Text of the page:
Zatoichi (Japan 2003)

Rating: ***
Review Date:5/9/04
Director: Kitano "Beat" Takeshi
Cast: Kitano Takeshi, Tadanobu Asano, Yuko Daike

An interesting retelling of Shintaro Katsu's classic "Zatoichi" character from actor/director Kitano Takeshi. A poor village is being exploited by the nasty Tachibana gang when three different groups of people show up at the same time: a skilled ronin with an ailing wife, a pair of travelling geisha, and Zatoichi, the blind swordsman. This sets a number of events into motion that can only be resolved by bloodshed. The ronin (Tadanobu Asano) goes to work as a bodyguard for the evil boss Ginzo in order to raise money to care for his wife, the geisha (including pretty Yuko Daike) are trying to track down their family's killers, and Zatoichi (Kitano Takeshi) just stirs up trouble wherever he goes. As a long time Zatoichi fan, the surprise twist ending left a bad taste in my mouth, but it doesn't really derail the story. This is a retelling afterall, not a remake.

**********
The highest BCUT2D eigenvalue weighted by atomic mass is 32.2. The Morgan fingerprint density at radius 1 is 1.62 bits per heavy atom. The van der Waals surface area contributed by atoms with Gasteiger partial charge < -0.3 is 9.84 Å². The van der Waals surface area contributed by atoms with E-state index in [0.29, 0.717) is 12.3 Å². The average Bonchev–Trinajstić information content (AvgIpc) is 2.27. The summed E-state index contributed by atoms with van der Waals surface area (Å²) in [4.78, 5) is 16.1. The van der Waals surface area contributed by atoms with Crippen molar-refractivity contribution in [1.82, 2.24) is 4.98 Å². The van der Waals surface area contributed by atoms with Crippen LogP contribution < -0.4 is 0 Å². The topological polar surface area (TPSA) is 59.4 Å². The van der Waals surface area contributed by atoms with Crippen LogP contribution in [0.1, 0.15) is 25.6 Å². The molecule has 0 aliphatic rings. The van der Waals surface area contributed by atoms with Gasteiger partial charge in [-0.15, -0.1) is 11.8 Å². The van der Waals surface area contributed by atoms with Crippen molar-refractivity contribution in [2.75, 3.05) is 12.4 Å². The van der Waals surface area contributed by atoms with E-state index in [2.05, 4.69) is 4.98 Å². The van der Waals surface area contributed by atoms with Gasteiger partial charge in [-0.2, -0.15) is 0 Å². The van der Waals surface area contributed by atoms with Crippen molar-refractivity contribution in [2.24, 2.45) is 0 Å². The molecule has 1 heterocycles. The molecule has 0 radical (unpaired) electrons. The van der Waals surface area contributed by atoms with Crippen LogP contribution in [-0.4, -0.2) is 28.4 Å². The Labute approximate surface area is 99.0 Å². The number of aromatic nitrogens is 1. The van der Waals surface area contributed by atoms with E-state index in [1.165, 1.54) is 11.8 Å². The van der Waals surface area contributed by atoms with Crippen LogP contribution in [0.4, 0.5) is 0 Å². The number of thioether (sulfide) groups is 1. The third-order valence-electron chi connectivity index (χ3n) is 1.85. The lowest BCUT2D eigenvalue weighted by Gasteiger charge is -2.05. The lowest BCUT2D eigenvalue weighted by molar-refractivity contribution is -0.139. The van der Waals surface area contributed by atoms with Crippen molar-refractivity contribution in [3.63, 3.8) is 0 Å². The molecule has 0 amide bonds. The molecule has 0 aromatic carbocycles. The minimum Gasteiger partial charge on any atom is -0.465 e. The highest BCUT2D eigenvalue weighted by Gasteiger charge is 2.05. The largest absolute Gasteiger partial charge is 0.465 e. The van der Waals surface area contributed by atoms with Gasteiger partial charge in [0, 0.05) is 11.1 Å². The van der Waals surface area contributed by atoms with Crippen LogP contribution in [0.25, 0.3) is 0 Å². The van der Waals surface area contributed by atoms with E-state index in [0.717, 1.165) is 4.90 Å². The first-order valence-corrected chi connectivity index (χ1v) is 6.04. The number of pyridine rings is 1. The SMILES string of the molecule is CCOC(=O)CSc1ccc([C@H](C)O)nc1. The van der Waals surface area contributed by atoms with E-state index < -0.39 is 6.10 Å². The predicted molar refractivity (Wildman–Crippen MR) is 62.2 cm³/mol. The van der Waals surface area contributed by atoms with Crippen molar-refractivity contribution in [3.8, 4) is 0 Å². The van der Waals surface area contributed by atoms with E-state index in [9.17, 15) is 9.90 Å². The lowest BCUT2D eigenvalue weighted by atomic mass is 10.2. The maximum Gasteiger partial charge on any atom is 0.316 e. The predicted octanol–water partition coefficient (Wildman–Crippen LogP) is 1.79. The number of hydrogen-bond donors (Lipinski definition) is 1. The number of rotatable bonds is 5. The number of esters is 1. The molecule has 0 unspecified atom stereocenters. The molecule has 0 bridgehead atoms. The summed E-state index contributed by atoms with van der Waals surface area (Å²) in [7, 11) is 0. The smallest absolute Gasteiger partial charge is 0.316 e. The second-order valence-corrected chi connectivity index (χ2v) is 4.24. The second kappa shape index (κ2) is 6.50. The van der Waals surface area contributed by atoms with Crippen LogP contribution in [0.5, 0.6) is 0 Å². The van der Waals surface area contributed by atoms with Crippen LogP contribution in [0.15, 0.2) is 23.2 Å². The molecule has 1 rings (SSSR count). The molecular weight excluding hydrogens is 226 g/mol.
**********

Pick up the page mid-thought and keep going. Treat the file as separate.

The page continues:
The film looks great and the sound design is excellent. The cinematography is really nice, and all of the colors are soft and subdued - definitely a contrast to what Hollywood is doing these days. Kitano Takeshi does an excellent job as Zatoichi, capturing the intensity, sensitivity, and humility of Katsu's original character, but he doesn't play the fool as Katsu often did. The sword fighting is pretty good, but spoiled by an overabundance of digital effects. It's not that the digital swords and blood don't look realistic, but you can definitely tell that things don't match up correctly. In particular, the blood is really distracting because it doesn't react with anything and tends to evaporate in thin air. It would be far more satisfying if the blood actually sprayed onto people and surroundings instead of just disappearing. Still, the technology allows for some pretty spectacular slayings. While not as outrageously violent as the samurai films from the 1970's, there are a number of shockingly brutal scenes that will please anyone who's a fan of the genre. This outing isn't as tragic and melodramatic as the original Zatoichi films, and actually ends on a happy note. Speaking of the ending, the climax of the film is a bizarre and completely inexplicable (but excellently staged) tap dance number. Very cool, but very out of place. Just what is going on here? A nice production that fans of Zatoichi, samurai films, and Japanese cinema should look into.